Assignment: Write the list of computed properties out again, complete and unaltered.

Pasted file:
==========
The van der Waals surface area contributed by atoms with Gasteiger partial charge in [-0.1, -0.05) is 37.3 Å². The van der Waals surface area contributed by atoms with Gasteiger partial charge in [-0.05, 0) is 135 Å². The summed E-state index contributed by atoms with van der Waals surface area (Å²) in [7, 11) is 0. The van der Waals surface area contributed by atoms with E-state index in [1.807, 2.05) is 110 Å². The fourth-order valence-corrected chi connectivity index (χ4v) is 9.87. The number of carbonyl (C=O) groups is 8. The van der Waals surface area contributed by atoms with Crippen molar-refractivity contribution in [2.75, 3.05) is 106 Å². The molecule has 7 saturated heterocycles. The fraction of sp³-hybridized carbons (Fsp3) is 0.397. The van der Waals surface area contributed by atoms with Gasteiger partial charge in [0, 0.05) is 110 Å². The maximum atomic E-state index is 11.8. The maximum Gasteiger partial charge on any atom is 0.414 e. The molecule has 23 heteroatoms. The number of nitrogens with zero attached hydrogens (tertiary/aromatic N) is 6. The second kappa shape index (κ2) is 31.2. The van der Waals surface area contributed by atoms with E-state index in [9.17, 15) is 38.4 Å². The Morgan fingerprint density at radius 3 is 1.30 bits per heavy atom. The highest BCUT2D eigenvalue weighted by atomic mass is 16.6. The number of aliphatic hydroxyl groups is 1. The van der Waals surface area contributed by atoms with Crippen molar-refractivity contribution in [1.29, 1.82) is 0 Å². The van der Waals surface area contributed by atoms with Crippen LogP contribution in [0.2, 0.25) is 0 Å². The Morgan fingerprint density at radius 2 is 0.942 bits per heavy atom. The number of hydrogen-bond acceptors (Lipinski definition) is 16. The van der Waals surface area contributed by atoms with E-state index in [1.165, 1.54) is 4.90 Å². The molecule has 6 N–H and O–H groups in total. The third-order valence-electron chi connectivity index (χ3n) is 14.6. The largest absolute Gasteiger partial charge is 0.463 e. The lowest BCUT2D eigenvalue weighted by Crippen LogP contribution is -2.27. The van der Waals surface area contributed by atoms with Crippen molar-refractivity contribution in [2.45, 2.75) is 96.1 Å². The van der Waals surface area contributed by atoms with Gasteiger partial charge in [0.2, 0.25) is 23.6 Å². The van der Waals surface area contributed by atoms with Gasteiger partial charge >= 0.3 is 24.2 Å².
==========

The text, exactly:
The van der Waals surface area contributed by atoms with Gasteiger partial charge in [-0.1, -0.05) is 37.3 Å². The van der Waals surface area contributed by atoms with Gasteiger partial charge in [-0.05, 0) is 135 Å². The summed E-state index contributed by atoms with van der Waals surface area (Å²) in [7, 11) is 0. The van der Waals surface area contributed by atoms with E-state index in [1.807, 2.05) is 110 Å². The fourth-order valence-corrected chi connectivity index (χ4v) is 9.87. The number of carbonyl (C=O) groups is 8. The van der Waals surface area contributed by atoms with Crippen molar-refractivity contribution in [2.75, 3.05) is 106 Å². The molecule has 7 saturated heterocycles. The fraction of sp³-hybridized carbons (Fsp3) is 0.397. The van der Waals surface area contributed by atoms with Gasteiger partial charge in [0, 0.05) is 110 Å². The maximum atomic E-state index is 11.8. The maximum Gasteiger partial charge on any atom is 0.414 e. The molecule has 23 heteroatoms. The number of nitrogens with zero attached hydrogens (tertiary/aromatic N) is 6. The second kappa shape index (κ2) is 31.2. The van der Waals surface area contributed by atoms with E-state index in [9.17, 15) is 38.4 Å². The Morgan fingerprint density at radius 3 is 1.30 bits per heavy atom. The highest BCUT2D eigenvalue weighted by atomic mass is 16.6. The number of aliphatic hydroxyl groups is 1. The van der Waals surface area contributed by atoms with Crippen molar-refractivity contribution in [1.29, 1.82) is 0 Å². The van der Waals surface area contributed by atoms with Crippen LogP contribution in [0.2, 0.25) is 0 Å². The Morgan fingerprint density at radius 2 is 0.942 bits per heavy atom. The number of hydrogen-bond acceptors (Lipinski definition) is 16. The van der Waals surface area contributed by atoms with E-state index in [1.165, 1.54) is 4.90 Å². The molecule has 6 N–H and O–H groups in total. The third-order valence-electron chi connectivity index (χ3n) is 14.6. The largest absolute Gasteiger partial charge is 0.463 e. The lowest BCUT2D eigenvalue weighted by Crippen LogP contribution is -2.27. The van der Waals surface area contributed by atoms with Crippen molar-refractivity contribution in [2.45, 2.75) is 96.1 Å². The van der Waals surface area contributed by atoms with Gasteiger partial charge in [0.2, 0.25) is 23.6 Å². The van der Waals surface area contributed by atoms with Gasteiger partial charge >= 0.3 is 24.2 Å².